Vice President-elect Mike Pence repeatedly dodged a simple question during an interview Tuesday morning: Does he support President-elect Donald Trump's call for a 35-percent tariff on some goods imported into the United States?

Trump has said that he will grow the number of manufacturing jobs by lowering corporate taxes and slashing regulations — and charging a 35 percent tariff on goods made by companies that move jobs from the United States to foreign countries. This proposal has concerned many Republicans who say that such hefty tariffs will discourage trade and lead to increased prices for consumers.

“So are you for the 35 percent tariff?” MSNBC's Willie Geist asked Pence during a “Morning Joe” interview.

“Well, let me go back to the intervening part,” Pence said, dodging the question.

“Are you for the tariff, though?” Geist asked a second time.

“Well, I'm for us putting everything on the table in negotiations, in renegotiating NAFTA and in negotiations with other countries,” Pence said, referring to the North American Free Trade Agreement.

“Including the tariff, 35 percent?” Geist asked a third time.

“Well, what we don't want to do is for companies to say: It costs this much to manufacture overseas and sell it in the United States, and it costs this much in taxes and regulations and other burdens to manufacture here in the United States,” Pence said. “We've got to put the American worker and American jobs first. But that's a belief in the free market.”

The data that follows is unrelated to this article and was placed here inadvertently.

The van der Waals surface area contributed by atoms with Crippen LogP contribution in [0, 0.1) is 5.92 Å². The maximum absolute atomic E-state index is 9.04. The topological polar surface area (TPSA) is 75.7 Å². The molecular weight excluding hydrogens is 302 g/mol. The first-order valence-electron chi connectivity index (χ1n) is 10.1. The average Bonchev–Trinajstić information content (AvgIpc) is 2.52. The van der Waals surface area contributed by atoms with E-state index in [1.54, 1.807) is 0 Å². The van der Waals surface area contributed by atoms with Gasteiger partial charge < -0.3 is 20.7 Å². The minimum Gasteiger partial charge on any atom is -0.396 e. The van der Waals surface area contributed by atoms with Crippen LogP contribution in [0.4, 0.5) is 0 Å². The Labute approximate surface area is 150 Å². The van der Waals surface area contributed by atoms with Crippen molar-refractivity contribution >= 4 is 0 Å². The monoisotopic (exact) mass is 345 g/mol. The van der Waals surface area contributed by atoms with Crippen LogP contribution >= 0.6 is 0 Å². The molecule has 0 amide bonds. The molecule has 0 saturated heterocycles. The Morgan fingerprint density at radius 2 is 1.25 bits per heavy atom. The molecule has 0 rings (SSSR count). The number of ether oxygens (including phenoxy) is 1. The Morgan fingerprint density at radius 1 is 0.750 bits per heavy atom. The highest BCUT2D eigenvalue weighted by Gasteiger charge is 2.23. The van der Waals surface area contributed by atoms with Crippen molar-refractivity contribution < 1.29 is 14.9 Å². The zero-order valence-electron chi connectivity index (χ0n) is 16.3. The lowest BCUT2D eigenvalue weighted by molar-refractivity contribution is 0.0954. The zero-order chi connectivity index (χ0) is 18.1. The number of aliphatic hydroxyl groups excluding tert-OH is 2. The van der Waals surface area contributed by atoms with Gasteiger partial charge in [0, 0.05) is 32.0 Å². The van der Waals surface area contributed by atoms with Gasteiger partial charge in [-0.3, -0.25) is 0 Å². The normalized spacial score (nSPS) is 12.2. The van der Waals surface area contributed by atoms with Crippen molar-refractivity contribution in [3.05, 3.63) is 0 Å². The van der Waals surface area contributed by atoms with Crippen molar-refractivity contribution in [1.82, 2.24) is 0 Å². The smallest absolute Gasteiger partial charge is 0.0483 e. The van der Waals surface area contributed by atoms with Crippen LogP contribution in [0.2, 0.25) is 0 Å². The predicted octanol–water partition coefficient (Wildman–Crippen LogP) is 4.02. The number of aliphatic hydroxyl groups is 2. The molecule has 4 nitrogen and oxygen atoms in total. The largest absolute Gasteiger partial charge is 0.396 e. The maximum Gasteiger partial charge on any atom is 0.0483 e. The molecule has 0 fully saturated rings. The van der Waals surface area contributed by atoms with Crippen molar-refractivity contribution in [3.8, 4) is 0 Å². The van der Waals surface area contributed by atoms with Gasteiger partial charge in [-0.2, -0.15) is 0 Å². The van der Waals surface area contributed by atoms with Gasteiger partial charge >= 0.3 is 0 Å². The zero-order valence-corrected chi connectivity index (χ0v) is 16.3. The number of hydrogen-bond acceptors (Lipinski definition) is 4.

Pence said he read an article in the New York Times that said the Trump team is “channeling Bernie Sanders” on such issues, as the Democratic presidential candidate was highly critical of international trade deals. Pence said the comparison prompted him to “laugh out loud.”

“Donald Trump and I believe in the free market,” Pence continued. “We simply believe that high taxes, regulations have been driving jobs out of this country.”

Pence has faced criticism from fellow Republicans for the Carrier deal in Indiana, where he is the governor. Earlier this year, the manufacturer of heating and cooling systems announced that it would move 2,100 jobs to Mexico over several years. Pence and Trump intervened, with Indiana giving Carrier $7 million in incentives to keep 800 jobs in the state, although it is still shifting most jobs to Mexico. The company will also invest $16 million in the factory over the next two years.

Although news of Americans keeping their jobs just before the holidays was widely viewed as a short-term win for the president-elect, his comments worried some conservatives who don't think the government should directly intervene in business.

When pressed on where he stands, Pence responded: “I believe very much that the American people voted on Nov. 8 for change and change in our domestic policy and, in many ways, change in our economic relationships around the world.”

The president-elect has promised to renegotiate NAFTA and pull out of the Trans-Pacific Partnership, a trade agreement with Pacific Rim countries that Pence originally supported. Trump has said the United States should broker trade deals with individual countries instead of continuing these blanket agreements.

“When the United States enters into these agreements with multiple countries, accountability is very difficult and getting out of them is very difficult,” Pence said.

Pence said that he and Trump “both believe in free trade” but that the United States needs to change these “really bad trade deals.”